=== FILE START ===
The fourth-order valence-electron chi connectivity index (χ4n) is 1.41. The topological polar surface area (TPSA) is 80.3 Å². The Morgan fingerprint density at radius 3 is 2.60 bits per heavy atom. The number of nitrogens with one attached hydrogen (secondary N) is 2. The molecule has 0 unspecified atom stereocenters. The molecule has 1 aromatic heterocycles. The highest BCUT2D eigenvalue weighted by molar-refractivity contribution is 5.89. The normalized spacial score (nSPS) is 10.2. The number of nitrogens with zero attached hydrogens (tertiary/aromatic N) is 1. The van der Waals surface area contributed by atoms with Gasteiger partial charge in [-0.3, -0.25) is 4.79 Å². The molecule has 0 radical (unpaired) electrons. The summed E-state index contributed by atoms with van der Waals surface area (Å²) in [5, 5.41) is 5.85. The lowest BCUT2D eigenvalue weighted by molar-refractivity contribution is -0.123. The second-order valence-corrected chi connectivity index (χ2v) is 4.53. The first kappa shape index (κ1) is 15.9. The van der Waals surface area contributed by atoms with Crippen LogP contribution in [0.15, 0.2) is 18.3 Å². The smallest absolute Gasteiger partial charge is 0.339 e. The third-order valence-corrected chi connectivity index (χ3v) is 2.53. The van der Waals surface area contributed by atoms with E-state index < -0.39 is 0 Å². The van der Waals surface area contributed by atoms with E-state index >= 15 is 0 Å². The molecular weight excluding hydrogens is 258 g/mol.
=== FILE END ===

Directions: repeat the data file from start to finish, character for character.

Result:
The fourth-order valence-electron chi connectivity index (χ4n) is 1.41. The topological polar surface area (TPSA) is 80.3 Å². The Morgan fingerprint density at radius 3 is 2.60 bits per heavy atom. The number of nitrogens with one attached hydrogen (secondary N) is 2. The molecule has 0 unspecified atom stereocenters. The molecule has 1 aromatic heterocycles. The highest BCUT2D eigenvalue weighted by molar-refractivity contribution is 5.89. The normalized spacial score (nSPS) is 10.2. The number of nitrogens with zero attached hydrogens (tertiary/aromatic N) is 1. The van der Waals surface area contributed by atoms with Gasteiger partial charge in [-0.3, -0.25) is 4.79 Å². The molecule has 0 radical (unpaired) electrons. The summed E-state index contributed by atoms with van der Waals surface area (Å²) in [5, 5.41) is 5.85. The lowest BCUT2D eigenvalue weighted by molar-refractivity contribution is -0.123. The second-order valence-corrected chi connectivity index (χ2v) is 4.53. The first kappa shape index (κ1) is 15.9. The van der Waals surface area contributed by atoms with Crippen LogP contribution in [0.15, 0.2) is 18.3 Å². The smallest absolute Gasteiger partial charge is 0.339 e. The third-order valence-corrected chi connectivity index (χ3v) is 2.53. The van der Waals surface area contributed by atoms with E-state index < -0.39 is 0 Å². The van der Waals surface area contributed by atoms with E-state index >= 15 is 0 Å². The molecular weight excluding hydrogens is 258 g/mol.